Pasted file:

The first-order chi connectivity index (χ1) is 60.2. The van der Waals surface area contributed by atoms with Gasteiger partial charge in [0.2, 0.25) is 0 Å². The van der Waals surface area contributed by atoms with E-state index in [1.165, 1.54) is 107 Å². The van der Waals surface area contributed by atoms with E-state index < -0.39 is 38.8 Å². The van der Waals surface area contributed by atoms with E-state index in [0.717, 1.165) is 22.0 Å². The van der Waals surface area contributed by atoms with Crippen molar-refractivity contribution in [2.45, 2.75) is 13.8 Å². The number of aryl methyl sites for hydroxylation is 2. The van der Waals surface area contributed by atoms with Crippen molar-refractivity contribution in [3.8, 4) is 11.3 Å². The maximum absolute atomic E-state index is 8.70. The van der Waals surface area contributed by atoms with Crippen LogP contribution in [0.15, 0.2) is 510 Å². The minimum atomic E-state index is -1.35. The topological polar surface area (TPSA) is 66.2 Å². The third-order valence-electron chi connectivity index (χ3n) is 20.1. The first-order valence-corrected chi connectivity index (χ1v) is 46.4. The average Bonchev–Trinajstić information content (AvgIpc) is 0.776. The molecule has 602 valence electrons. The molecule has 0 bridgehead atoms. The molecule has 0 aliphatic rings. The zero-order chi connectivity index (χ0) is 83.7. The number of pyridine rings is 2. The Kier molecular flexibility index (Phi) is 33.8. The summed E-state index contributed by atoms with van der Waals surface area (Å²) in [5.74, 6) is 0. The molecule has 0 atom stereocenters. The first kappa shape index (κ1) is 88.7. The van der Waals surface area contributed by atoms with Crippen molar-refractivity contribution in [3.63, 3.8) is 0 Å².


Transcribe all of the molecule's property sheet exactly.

The first-order chi connectivity index (χ1) is 60.2. The van der Waals surface area contributed by atoms with Gasteiger partial charge in [0.2, 0.25) is 0 Å². The van der Waals surface area contributed by atoms with E-state index in [1.165, 1.54) is 107 Å². The van der Waals surface area contributed by atoms with E-state index < -0.39 is 38.8 Å². The van der Waals surface area contributed by atoms with E-state index in [0.717, 1.165) is 22.0 Å². The van der Waals surface area contributed by atoms with Crippen molar-refractivity contribution in [2.45, 2.75) is 13.8 Å². The number of aryl methyl sites for hydroxylation is 2. The van der Waals surface area contributed by atoms with Crippen molar-refractivity contribution in [3.8, 4) is 11.3 Å². The maximum absolute atomic E-state index is 8.70. The van der Waals surface area contributed by atoms with Crippen LogP contribution in [0.15, 0.2) is 510 Å². The minimum atomic E-state index is -1.35. The topological polar surface area (TPSA) is 66.2 Å². The third-order valence-electron chi connectivity index (χ3n) is 20.1. The first-order valence-corrected chi connectivity index (χ1v) is 46.4. The average Bonchev–Trinajstić information content (AvgIpc) is 0.776. The molecule has 602 valence electrons. The molecule has 0 bridgehead atoms. The molecule has 0 aliphatic rings. The zero-order chi connectivity index (χ0) is 83.7. The number of pyridine rings is 2. The Kier molecular flexibility index (Phi) is 33.8. The summed E-state index contributed by atoms with van der Waals surface area (Å²) in [5.74, 6) is 0. The molecule has 0 atom stereocenters. The first kappa shape index (κ1) is 88.7. The van der Waals surface area contributed by atoms with Crippen molar-refractivity contribution in [3.63, 3.8) is 0 Å².